Ruth Correll

Correll

The Wilson County Fair is known for highlighting an agricultural commodity each year. This year it will be celebrating the “Year of Wool” by demonstrating how wool gets from “the sheep to the shawl.”

Wilson County had a very large sheep population and sheep/lamb market from the 1930s to the 1950s and sheep and wool were celebrated each year. The first wool blanket was produced at the Lebanon Woolen Mill in 1909. There was a Lamb Festival with a parade and celebration during the heydays of sheep production in Wilson County.

There are plans to reenact this event at this year’s Fair. There will be a fleece show and demonstrations of shearing, cleaning, dyeing and spinning.

Sheep are valued for their meat, wool and milk. Sheep are produced in all 50 states. Texas is ranked No. 1 in the nation and in 2018 had 750,000 head. Tennessee ranked 29th with 46,000 head. The larger sheep ranches are west of the Mississippi River, but the eastern part of the United States has a larger number of smaller, pasture-based farms.

Wool is traditionally harvested during the spring months. The United States produced 24.7 million pounds of wool in 2017. The average weight of a fleece is 7.2 pounds but varies from state to state and animal to animal.

Wool is known for its versatility. In addition to its well-known uses in woven apparel, sweaters, hosiery and upholstery, wool is also used to make insulation, handmade rugs, tennis balls, bedding products and clean-up pads for oil and chemical spills.

Wool is comfortable to wear year-round because it is an absorbent fiber that helps regulate body temperature. When the air is cool and damp, wool absorbs moisture and keeps a layer of dry, insulating air next to the skin. When it is warm, that same absorption capacity takes up perspiration, allowing the body’s natural cooling system to work better.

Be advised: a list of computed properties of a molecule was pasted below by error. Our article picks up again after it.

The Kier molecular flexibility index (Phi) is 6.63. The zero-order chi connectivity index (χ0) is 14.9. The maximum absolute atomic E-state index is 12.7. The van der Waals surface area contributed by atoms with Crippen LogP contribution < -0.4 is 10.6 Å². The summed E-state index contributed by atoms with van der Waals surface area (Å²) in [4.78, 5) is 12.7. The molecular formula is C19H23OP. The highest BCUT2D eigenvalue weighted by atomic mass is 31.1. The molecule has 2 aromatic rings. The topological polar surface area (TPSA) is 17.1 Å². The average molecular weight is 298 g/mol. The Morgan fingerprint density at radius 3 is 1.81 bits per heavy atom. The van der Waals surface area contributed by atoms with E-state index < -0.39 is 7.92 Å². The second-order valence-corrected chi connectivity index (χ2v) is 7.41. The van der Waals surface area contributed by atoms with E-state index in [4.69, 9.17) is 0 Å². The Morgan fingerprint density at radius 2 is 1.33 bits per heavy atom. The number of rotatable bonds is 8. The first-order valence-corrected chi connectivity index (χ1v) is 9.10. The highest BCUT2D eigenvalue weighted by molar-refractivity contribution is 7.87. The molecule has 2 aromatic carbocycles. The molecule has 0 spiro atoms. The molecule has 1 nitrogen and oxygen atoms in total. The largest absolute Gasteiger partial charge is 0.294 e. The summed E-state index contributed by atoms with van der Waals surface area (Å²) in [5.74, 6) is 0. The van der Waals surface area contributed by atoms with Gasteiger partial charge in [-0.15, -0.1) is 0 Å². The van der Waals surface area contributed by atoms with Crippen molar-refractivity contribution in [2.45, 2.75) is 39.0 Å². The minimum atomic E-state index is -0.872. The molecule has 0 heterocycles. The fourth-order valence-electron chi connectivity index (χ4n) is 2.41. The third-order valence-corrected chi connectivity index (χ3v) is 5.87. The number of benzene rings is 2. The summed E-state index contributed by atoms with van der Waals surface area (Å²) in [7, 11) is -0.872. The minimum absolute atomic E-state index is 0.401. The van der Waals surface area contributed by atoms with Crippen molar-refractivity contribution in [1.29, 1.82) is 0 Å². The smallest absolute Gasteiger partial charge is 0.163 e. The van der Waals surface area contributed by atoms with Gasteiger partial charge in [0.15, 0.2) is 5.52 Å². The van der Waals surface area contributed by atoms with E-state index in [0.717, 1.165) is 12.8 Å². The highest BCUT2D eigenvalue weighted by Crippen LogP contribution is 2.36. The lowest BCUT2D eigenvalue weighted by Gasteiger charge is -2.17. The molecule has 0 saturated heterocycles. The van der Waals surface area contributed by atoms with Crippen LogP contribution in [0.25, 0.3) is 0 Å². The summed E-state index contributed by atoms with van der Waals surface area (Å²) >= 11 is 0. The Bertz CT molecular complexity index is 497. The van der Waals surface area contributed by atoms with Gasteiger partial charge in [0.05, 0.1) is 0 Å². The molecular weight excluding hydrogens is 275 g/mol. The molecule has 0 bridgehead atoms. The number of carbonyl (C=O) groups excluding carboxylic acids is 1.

Fine-wool garments are very comfortable worn next to the skin as is the case for wool T-shirts

Wool is the only fiber that naturally resists flaming. Unlike most artificial fibers, which often melt and stick to the skin when on fire, wool usually only smolders or chars. Wool is a natural, renewable fiber that offers a ‘green’ fabric choice.

Wool is also biodegradable making it an eco-friendly product. Wool fibers resist pulling, snagging and breaking, wool garments typically outlast synthetic sweaters. Wool is color fast resulting in garments that retain their deep, rich color without fading. Furthermore, since wool fibers are naturally elastic, wool garments don’t wrinkle, bag or sag out of shape.

In the past, U.S. textile mills consumed nearly all of the domestic wool production. However, in the last 20 years, many of the mills have either closed or moved their production facilities to other countries. Because of this shift, export markets, along with the U.S. military, have become the primary markets for American produced wool. 

Ruth Correll is a UT Extension-TSU Cooperative Extension agent in Wilson County. Contact her at (615) 444-9584 or acorrell@utk.edu.

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